50 years ago today, Charlie (“Jolly Cholly”) Grimm managed his last game for the Chicago Cubs. Following a 6-1 win over the Pittsburgh Pirates (eventual champions that year), Cubs management replaced Grimm with Lou Boudreau, who had been broadcasting the team’s games.
Handing a team over to the announcer is not always a bad move. The L.A. Lakers did it with Pat Riley and succeeded wildly under his leadership. And unlike Riley, Boudreau had already experienced managerial success (as well as failure), havng led the Cleveland Indians to World Series victory in 1948 as a playing manager at the age of 31.
But this move did not work out. The Cubs, 6-11 under Grimm, went 54-83 under Boudreau.
Neither Grimm nor Boudreau should have been managing the 1960 Cubs — it should have been Bob Scheffing. After he took the reins in 1957, the club improved its win total in each of the next three years (from 60 wins in 1956 to 74 in 1959).
The Cubs nonetheless sacked Scheffing after the ’59 season. As I wrote here, the only explanation I’ve been able to find is that management wanted media attention because the White Sox were becoming Chicago’s favorite team.
The baseball gods were bound to punish this attempt to grab cheap publicity. In 1960, the Cubs record returned to precisely its pre-Scheffing level of 60-94.
As for Scheffing, he would return to dug-out as manager of the Detroit Tigers in 1961. That year, the Tigers won 101 games, 30 more than they had in 1960.
But Scheffing would surely have struggled with the 1960 Cubs. During the off-season, management had traded three of the team’s best pitchers — Bill Henry, Dave Hillman, and John Buzhardt. This helped them acquire big-name players Richie Ashburn and Frank Thomas, which meant more buzz.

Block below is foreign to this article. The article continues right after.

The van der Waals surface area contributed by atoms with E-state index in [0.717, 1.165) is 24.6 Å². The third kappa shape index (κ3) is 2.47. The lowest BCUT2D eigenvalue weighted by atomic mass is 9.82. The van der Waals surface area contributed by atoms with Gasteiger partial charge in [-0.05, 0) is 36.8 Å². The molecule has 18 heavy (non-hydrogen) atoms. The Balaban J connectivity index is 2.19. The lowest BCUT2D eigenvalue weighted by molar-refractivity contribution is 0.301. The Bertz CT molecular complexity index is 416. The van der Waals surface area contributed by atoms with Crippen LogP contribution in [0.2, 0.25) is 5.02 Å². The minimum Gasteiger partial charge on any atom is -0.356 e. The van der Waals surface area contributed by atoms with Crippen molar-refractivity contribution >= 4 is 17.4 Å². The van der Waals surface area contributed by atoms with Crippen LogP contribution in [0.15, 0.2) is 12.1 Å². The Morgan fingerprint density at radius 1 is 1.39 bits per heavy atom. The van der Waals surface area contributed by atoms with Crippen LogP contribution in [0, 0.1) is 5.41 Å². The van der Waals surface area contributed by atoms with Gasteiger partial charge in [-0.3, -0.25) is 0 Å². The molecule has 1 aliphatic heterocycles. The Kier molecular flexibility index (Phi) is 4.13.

However, the three pitchers had combined for more than 400 innings in 1959, and Henry had been one of baseball’s best relief pitchers. Amazingly, the Cubs did not obtain a single pitcher in the three deals that sent Henry, Hillman, and Buzhardt packing; nor did they obtain a major league quality hurler in any other off-season deal.
But Grimm, not the front office, must take the fall for the handling of Glen Hobbie, the Cubs best starting pitcher. Coming off of a 16-13 3.69 record as a 23 year-old in 1959, Hobbie began his 1960 campaign with a brilliant performance, shutting out the defending champion Dodgers. But of Hobbie’s next six appearances for Grimm, three were in relief (an attempt perhaps to compensate for the loss of Henry). In those outings, he gave up 11 runs in 5 innings. Pitching out of rotation, Hobbie was also ineffective as a starter (15 innings, 17 runs, 13 of them earned).
In Grimm’s hey-day as a manager, the late 1930s, it had been common practice to use top pitchers as both starters and relievers, and this was still done in 1960. Scheffing, in fact, had used Hobbie 13 times in relief (out of 46 total appearances). However, the practice was fading, at least for pitchers who had established themselves as quality starters, which Hobbie had done in ’59. Jolly Cholly’s misuse of Hobbie at the start of the ’60 season was thus out of line with the practice of the day.
Ironically, in Boudreau’s first game in charge, he too used Hobbie in relief. The big right-hander gave up 2 runs in 21/3 innings and took the loss. Boudreau soon wised-up, however, and Hobbie pitched relief only 4 times during the second half of the season. Hobbie rewarded him by leading the team in victories (16 of team’s 60, but with 20 losses). Unfortunately, Hobbie would never win more than 7 games in a season after 1960.
1960 would be the end of the managerial road for both Grimm and Boudreau. In 1961, the Cubs, perhaps again seeking publicity, used 8 coaches (the “college of coaches”) to manage the team on something like a rotating basis. Grimm was part of the “college,” but never rotated into the head coach position.
I look forward to writing about the college of coaches oddity next year.
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